Patient Experiences and Perceptions of Chronic Disease Care During the COVID-19 Pandemic in India

Patient Experiences and Perceptions of Chronic Disease Care During the COVID-19 Pandemic in India

A Qualitative Study

This paper describes the qualitative results of the mixed-methods study by Eggleston and her colleagues. For the quantitative results of the study, read the April 2021 paper in the journal BMC Public Health. Also, watch and read our full story and interview with Eggleston.


People with chronic conditions are known to be vulnerable to the COVID-19 pandemic. This study aims to describe patients’ lived experiences, challenges faced by people with chronic conditions, their coping strategies, and the social and economic impacts of the COVID-19 pandemic.

Design, Setting, and participants

We conducted a qualitative study using a syndemic framework to understand the patients’ experiences of chronic disease care, challenges faced during the lockdown, their coping strategies and mitigators during the COVID-19 pandemic in the context of socioecological and biological factors. A diverse sample of 41 participants with chronic conditions (hypertension, diabetes, stroke, and cardiovascular diseases) from four sites (Delhi, Haryana, Vizag, and Chennai) in India participated in semistructured interviews. All interviews were audio-recorded, transcribed, translated, anonymized and coded using MAXQDA software. We used the framework method to qualitatively analyze the COVID-19 pandemic impacts on health, social and economic well-being.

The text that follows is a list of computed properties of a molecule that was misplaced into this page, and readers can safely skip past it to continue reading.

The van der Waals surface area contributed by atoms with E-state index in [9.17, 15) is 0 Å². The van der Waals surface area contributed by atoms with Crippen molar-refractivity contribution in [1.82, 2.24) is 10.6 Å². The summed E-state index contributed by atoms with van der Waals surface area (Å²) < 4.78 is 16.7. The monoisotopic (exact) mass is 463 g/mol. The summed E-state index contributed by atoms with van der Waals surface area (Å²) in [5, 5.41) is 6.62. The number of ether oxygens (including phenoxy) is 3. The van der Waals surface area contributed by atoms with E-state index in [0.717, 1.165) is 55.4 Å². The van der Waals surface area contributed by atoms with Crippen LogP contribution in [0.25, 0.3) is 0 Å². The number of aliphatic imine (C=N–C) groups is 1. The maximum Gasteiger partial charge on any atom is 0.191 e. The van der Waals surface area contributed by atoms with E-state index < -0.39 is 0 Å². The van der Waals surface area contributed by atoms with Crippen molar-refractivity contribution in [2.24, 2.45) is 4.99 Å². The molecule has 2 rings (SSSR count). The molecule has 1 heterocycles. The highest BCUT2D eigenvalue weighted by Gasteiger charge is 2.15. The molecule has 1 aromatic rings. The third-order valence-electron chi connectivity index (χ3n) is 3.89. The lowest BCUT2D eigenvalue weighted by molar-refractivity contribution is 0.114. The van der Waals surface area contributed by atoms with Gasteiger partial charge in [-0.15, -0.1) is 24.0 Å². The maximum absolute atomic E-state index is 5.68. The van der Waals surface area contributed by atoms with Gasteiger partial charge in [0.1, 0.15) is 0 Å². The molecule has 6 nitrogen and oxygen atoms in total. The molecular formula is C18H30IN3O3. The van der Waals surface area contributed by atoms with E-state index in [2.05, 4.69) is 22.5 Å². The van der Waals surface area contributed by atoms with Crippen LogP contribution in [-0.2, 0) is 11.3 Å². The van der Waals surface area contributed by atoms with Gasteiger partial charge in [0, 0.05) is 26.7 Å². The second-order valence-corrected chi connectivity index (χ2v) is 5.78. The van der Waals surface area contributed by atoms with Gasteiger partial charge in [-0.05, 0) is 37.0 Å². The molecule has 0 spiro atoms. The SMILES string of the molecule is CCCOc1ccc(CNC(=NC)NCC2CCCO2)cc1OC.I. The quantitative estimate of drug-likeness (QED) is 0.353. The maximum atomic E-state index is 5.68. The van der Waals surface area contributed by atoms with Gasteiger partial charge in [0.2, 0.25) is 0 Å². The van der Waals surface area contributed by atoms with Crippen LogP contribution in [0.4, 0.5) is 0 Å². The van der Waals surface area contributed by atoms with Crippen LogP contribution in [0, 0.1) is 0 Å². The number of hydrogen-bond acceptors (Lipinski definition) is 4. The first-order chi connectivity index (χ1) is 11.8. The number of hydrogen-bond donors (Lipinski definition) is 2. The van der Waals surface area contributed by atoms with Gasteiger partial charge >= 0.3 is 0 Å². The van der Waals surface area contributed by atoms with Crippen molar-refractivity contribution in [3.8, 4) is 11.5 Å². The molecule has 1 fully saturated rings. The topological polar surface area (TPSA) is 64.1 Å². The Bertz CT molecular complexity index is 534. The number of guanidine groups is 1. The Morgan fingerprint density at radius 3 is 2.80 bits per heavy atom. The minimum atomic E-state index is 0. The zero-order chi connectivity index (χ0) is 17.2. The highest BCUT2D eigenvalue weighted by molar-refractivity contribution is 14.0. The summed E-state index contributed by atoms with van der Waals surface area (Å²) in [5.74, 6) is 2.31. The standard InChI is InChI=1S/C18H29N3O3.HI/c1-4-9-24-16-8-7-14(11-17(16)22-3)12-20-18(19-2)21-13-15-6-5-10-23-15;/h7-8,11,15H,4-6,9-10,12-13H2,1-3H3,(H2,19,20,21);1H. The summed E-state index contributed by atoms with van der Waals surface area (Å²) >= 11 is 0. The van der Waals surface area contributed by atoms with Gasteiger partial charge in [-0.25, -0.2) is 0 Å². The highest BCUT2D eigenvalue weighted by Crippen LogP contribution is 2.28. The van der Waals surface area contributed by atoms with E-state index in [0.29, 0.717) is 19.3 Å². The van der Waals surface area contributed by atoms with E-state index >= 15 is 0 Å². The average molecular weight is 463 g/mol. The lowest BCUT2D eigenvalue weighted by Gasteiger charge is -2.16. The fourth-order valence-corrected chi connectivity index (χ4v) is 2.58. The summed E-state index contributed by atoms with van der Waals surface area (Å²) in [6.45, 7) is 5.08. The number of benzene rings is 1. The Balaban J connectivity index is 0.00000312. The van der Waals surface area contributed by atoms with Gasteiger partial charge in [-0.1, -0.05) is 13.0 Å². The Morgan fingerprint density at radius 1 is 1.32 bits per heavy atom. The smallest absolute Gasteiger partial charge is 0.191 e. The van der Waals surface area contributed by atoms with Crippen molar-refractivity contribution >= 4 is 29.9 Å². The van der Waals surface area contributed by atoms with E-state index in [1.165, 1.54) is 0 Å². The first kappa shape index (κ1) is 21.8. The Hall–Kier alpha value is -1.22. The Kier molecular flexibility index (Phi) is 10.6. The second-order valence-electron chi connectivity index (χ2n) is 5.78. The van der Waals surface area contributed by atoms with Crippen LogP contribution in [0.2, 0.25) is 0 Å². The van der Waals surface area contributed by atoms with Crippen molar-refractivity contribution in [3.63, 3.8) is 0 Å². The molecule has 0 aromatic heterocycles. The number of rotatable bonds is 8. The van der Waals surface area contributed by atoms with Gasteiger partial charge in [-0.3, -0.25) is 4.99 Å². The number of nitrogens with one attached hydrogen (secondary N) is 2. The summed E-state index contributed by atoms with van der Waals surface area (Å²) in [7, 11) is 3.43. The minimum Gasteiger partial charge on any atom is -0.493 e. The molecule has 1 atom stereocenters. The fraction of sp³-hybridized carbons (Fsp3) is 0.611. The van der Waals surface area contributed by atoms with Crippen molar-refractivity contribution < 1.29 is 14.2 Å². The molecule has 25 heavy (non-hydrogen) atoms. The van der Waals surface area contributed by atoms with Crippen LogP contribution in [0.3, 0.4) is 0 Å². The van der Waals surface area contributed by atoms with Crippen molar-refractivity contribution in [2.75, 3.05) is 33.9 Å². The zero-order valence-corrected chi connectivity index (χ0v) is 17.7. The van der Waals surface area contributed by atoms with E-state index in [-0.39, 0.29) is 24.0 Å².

Participant experiences during the COVID-19 pandemic were categorized into four themes: challenges faced during the lockdown, experiences of the participants diagnosed with COVID-19, preventive measures taken, and lessons learned during the COVID-19 pandemic. A subgroup of participants faced difficulties in accessing healthcare while a few reported using teleconsultations. Most participants reported the adverse economic impact of the pandemic which led to higher reporting of anxiety and stress. Participants who tested COVID-19 positive reported experiencing discrimination and stigma from neighbors. All participants reported taking essential preventive measures.


People with chronic conditions experienced a confluence (reciprocal effect) of COVID-19 pandemic and chronic diseases in the context of difficulty in accessing healthcare, sedentary lifestyle, and increased stress and anxiety. Patients’ lived experiences during the pandemic provide important insights to inform effective transition to a mixed realm of online consultations and ‘distanced’ physical clinic visits.


Karen Eggleston 4X4

Karen Eggleston, PhD

Senior Fellow at FSI, Director of the Asia Health Policy Program at Shorenstein Asia-Pacific Research Center
Full Biography